DENTON, Texas (6/3/13) – As distance runner Josephine Adams prepares for the NCAA Championships next weekend in Eugene, Ore., we sat down with her and Coach Burroughs to discuss Jo’s dramatic improvement from last season to now.
Adams was the first athlete from a Texas university and ninth overall to cross the finish line in the women’s 1,500-meter run, which is about 100 meters shy of being a mile, at the 2013 NCAA West Preliminary Round last weekend in Austin. Adams broke her school record with a time of 4:15.33, an improvement of 11 seconds from her best time from last season. Her time ranks her as the No. 1 collegiate mile runner in Texas.
Interview with Jo:
Q: How does it feel to go into the NCAA championships as one of the top runners in the 1,500-meter run?
A: Making the NCAA Championships has been my main goal for this season, I put a lot of pressure on myself leading up to the preliminaries so to have made it is a huge relief. I know that I will be racing against the very best in the country next week but I’m confident in my ability to race well in Eugene. I just can’t wait to compete at Hayward Field, Track Town USA!
Q: You've cut 11 seconds off your best time from last season, what has changed to help you improve so much?
A: I have had great consistency in my training this year, week after week of training hard and getting the mileage in has definitely been the key. Last year, I was racing without the training base from fall. It took awhile to adjust to training and to establish new a routine as I had come from different training background. I have focused a lot more on the little things this year, like recovery and nutrition. I have also worked really hard on my core strength. Core work is something in the past that I lacked motivation to do, but I have been a lot more disciplined this year and I feel it has been of great benefit.
Q: How has your mindset changed from last season to now?
A: Last year I stood on start lines with no real goals, unaware of what I was capable of, whereas this season I have been a lot more driven to compete at my best with a lot more confidence in my capabilities. I know that I am fitter and stronger than I have ever been. I still get nervous, but they are nerves that I can control and use to perform at my best.
Q: You own the cross country 5K record, the indoor mile and 3,000 meter records and the outdoor 1,500 meters record. Has breaking those records motivated you to do better this season?
A: The school records have definitely been an added motivator to make me want to compete at my best. The outdoor 1,500 meters record was a mark that when I first started at North Texas I thought would be impressive to break and one that I obviously would love to be mine. To have four school records is an achievement I am definitely proud of.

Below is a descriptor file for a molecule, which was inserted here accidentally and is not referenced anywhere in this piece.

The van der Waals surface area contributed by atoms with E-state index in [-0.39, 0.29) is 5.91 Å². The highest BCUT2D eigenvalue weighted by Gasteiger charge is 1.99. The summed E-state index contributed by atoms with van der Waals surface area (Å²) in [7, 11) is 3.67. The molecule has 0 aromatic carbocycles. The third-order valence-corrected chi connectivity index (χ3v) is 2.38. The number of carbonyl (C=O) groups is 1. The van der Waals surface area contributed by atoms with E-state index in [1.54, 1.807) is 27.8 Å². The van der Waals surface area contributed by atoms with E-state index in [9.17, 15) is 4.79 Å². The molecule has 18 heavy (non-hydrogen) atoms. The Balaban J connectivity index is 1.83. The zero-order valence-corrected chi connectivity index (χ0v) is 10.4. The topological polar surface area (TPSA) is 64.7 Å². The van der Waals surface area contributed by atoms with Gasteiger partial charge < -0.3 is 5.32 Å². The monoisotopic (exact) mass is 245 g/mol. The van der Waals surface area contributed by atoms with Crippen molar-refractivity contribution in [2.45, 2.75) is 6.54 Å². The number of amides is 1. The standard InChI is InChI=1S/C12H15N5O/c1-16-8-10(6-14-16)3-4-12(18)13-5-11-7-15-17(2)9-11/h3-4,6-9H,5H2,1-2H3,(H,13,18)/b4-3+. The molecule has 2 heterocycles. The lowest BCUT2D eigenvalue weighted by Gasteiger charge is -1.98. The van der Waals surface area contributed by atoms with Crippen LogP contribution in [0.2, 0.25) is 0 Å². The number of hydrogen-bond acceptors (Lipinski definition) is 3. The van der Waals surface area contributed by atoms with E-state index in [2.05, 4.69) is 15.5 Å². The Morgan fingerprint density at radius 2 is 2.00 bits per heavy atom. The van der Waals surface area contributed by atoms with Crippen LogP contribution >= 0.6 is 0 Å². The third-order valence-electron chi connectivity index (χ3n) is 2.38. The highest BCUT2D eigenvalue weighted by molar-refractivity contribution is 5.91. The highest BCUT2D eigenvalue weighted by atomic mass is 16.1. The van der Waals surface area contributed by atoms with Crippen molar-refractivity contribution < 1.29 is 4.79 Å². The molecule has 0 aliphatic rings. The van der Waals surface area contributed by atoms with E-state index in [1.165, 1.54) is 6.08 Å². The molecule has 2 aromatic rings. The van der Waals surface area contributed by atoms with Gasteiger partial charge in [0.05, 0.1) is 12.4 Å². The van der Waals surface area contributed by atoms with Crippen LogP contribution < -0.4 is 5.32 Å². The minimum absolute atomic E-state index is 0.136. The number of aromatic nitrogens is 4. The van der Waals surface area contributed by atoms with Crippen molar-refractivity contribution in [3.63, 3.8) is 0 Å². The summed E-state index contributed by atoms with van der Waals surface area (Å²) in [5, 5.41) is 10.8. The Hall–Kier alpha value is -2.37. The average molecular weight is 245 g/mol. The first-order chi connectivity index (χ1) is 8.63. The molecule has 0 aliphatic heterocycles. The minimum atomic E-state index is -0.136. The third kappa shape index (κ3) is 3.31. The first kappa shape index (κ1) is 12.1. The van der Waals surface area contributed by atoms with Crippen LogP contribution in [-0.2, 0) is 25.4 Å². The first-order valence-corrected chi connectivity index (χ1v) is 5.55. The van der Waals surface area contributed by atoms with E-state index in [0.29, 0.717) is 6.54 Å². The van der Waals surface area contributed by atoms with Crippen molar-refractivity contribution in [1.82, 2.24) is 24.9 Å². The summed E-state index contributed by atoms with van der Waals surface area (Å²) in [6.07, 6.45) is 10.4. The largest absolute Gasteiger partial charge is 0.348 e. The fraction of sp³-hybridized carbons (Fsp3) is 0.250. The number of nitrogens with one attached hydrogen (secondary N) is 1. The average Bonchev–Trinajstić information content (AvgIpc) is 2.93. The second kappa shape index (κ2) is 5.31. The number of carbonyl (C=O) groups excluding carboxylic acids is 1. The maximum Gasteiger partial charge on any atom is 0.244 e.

Interview with Coach Burroughs:
Q: Can you put Jo’s performance of 4:15.33 at the NCAA West Prelims in perspective?
A: It was a fantastic run, to be the top female collegiate mile runner from Texas is an outstanding achievement considering the other universities in the state. Her mark was equivalent to a 4:34 1,600-meter run to people familiar with the high school 1,600-meter run.
Q: What’s it been like to work with Jo over of her improvement at North Texas?
A: When Jo first arrived at North Texas she was a bit set in her ways with how she wanted to train. We would bang heads from time to time. But over the year she learned that I had her best interest in mind and she gained more trust in the changes. As she became more familiar with our training system she began improving dramatically.
Q: Why has she improved so much at North Texas?
A: My background is in human physiology so the focus with my athletes is to continue developing their biochemistry profiles, for example their lactate threshold, vo2 max, lactate tolerance, etc. Every mile Jo runs, every track season she does is recorded and monitored so I know exactly how much volume and stress she is putting on her body. In addition we have multiple trail networks nearby so the majority of her running is done on soft surface.
Q: Any training secrets you’re willing to divulge?
A: Know when to back off, whether mileage or workouts. Some athletes just want to run hard all the time and never rest. However resting is a normal part of the training cycle. If you don’t rest the body from time to time, you don’t recover from the hard training. The key is knowing your athletes well enough to see the signs of when to back the training down.
Adams will return to action next Thursday at 4:30 p.m. (Pacific Time) in the 1,500 meters semifinals at the 2013 NCAA Championships at the Historic Hayward Field on the campus of the University of Oregon.